3 Lessons from Top Gun 2 – Lesson 2

You can read this even if you haven’t seen the movie, and none of the illustrations ruin the movie if you haven’t seen it yet. If you do see the movie and you have another take away, please share it with us.

LESSON 2: IT IS NOT THE PLANE. IT IS THE PILOT.

In the movie, Maverick goes against the enemy that has a more advanced plane. It is faster, more moveable, etc. It is intimidating to the pilots. After all, their life is at stake and they have a major disadvantage. Maverick is quick to reply, “It is not the plane. It is the pilot.” Your skills are better.

Comparison is one of the biggest discouragers today. It robs people of who God created them to be and keeps them from pursuing their goals and dreams, because they are intimidated by others who have a better plane (i.e. church, budget, staff, location, logo, larger attendance, etc.). We get intimidated to the point we don’t even try: “We are just a small church.” “We have no money.” Church planting research shows that churches which started with more money and people (better plan) have a greater failure rate because they trust more in their resources than in God and themselves.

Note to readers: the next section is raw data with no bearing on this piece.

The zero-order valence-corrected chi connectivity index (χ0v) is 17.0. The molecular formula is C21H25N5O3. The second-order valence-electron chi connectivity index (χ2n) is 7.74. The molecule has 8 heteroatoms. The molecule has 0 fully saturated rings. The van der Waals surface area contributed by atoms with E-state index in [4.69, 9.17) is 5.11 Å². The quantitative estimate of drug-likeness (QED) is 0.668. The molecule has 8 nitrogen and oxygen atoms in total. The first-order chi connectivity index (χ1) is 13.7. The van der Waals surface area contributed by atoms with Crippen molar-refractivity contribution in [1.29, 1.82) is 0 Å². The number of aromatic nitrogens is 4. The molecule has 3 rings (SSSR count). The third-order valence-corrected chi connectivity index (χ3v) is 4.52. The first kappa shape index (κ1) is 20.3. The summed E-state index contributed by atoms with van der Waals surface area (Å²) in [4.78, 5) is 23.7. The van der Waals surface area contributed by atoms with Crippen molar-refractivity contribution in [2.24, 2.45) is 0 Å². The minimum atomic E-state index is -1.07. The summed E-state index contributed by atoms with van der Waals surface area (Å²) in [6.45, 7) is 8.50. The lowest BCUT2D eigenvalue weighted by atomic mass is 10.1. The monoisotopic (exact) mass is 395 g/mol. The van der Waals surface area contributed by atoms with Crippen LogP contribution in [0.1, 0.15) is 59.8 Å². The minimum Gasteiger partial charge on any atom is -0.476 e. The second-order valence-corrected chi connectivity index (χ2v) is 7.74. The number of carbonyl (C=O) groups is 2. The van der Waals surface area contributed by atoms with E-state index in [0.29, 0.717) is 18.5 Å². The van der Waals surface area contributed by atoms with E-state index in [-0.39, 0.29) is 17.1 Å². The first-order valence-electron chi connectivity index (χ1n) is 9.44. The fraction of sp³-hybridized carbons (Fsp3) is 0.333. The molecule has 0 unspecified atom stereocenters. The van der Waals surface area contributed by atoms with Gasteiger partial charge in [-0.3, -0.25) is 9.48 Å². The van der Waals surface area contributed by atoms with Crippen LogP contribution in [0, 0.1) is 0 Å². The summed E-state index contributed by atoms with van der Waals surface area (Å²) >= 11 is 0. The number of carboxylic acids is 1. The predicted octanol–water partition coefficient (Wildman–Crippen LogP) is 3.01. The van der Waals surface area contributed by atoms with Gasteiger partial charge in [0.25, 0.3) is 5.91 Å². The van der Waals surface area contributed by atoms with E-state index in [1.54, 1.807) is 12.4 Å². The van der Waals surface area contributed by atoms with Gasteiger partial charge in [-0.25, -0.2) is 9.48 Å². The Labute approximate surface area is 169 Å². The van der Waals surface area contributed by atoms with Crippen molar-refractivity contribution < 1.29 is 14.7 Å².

A research project that studied student success discovered the greatest factor for student success. Many assumed it was the plane. Factors like wealth, race, intelligence, family background, school size, or school programs. The key factor was grit. Kids that endured failures, were dedicated to overcome challenges, who persevered, and were resourceful. All the qualities you can’t buy or manufacture … and are not the plane. They are the pilot.

We need to stop looking at the planes, and that includes ourselves, and look to Jesus. My favorite quote from the book One at a Time is: “Do for one what we wish we could do for all.” I do not have a huge plane with unlimited resources. None of us do. But I can help one. Jesus didn’t heal everyone, but He did the one that was in front of Him. Let us not be intimidated, but start doing for one what we wish we could do for all.

by: Rev. Jason Scheler, Mission Executive of the LCMS Southern District

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